Trouble is ahead for the Korean giant, Samsung, who has managed to establish itself effectively in the Indian market. According to a study by Counterpoint Research, Micromax, the home grown brand has dethroned Samsung in terms of sales and sanity.
Micromax increased shipments to 633,000 smartphones in the last quarter of 2012 from 9,990 a year earlier, while Karbonn grew to 304,000 from zero reports news12. As per the report, Micromax‘s handset shipments share was 16.6 percent in the quarter, while Samsung‘s share was 14.4 percent. This is the first time that Samsung has been uprooted from the pole position. The Unique Selling Position (USP) of Micromax devices remain their low pricing, an often underestimated but a major deciding factor when it comes to selling a mobile phone. The low pricing of the phones is facilitated by the free and open source Android operating system platform, and the will of this company to launch good products into the market.
A number of frontal gimmicks were endorsed my Micromax in the past years to get to a towering position; blow to unlock feature, Mad application, Octa Core and the wolverine act (Hugh Jackman) to name a few. On a global scale, Micromax still has a long way to go as it stands on the 10th position. An Indian brand doing well in its own country is not unheard of. But Micromax win becomes commendable; eliminating the stereotypes.
International Data Corporation (IDC) released a report on the smartphone market in India that claimed that the country will become the world’s second biggest smartphone market, displacing the United States of America which lost the lead to China in 2011.
Apple and Samsung produce high end products; they are inaccessible to majority of the population. Hence, basic handsets still dominate. After the enormous success of Moto G and Moto E (Google–Motorola–Android initiative), it doesn’t quite come as a surprise that companies are ready to reduce prices of excellent products to reach to a wider market, something Apple and Samsung need to work upon.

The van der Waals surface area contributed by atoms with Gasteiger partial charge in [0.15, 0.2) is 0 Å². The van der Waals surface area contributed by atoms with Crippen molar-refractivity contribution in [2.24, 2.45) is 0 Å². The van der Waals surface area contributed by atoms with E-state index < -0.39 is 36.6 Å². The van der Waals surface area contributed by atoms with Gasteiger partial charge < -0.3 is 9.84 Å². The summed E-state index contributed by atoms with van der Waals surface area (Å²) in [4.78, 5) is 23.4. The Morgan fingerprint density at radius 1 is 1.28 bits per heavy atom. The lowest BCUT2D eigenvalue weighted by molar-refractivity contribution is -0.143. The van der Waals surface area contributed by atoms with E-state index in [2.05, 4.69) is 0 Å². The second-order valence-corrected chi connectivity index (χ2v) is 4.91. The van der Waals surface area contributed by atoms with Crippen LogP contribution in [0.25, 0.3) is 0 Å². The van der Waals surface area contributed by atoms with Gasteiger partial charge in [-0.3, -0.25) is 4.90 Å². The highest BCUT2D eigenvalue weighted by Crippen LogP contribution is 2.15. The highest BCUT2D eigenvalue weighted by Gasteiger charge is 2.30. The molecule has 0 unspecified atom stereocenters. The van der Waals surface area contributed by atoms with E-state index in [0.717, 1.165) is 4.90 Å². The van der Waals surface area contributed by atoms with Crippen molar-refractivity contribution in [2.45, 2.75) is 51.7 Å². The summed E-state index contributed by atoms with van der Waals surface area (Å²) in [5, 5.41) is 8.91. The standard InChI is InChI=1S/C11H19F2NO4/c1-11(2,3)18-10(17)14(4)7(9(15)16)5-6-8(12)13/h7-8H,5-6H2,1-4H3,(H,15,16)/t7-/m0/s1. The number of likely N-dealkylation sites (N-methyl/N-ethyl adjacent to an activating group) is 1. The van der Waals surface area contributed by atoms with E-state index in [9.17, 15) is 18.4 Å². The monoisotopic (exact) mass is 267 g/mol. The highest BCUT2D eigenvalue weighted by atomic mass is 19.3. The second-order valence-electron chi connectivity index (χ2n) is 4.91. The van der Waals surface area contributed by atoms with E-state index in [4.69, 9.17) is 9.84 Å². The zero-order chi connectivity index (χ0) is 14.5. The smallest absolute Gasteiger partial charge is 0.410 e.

In China, which is a major mobile phone market, a local company, Xiaomi, overtook Samsung’s lead in the smartphone segment and captured 14 percent of the market, compared to 12 percent for Samsung. The company’s global sales have also taken a hit and Samsung is losing market share, especially in fast-growing markets such as China and India.
At a global level, Samsung’s scale is still impressive and nearly untouched since the past few years. Asim Warsi, Samsung India’s vice-president (marketing, mobile and Information Technology), said: “Samsung’s market share across the mobile business — smartphones, tablets and feature phones — is robust and we continue to lead in both value and volume terms, with significant numbers. We have differentiated ourselves in the Indian market by offering innovative products based on market insights that address customer needs; great customer experience and a nationwide reach.”
“Overall, to further grow our business significantly across every segment, we have expanded and strengthened our product portfolio, including the entry-level mobile phone segment in the June quarter of 2014,” Warsi added.
It seems that Samsung’s need to trim the product line remains a growing element. Cutting down numbers can help efficiently. With fewer products, cost-cutting would be adequate and the selling price could be debated upon; or maybe it can cultivate another crop of wearable products. However, in the coming years, there is absolutely no doubt that the smartphone market in India will change drastically.
Image Source [Logos taken from Google]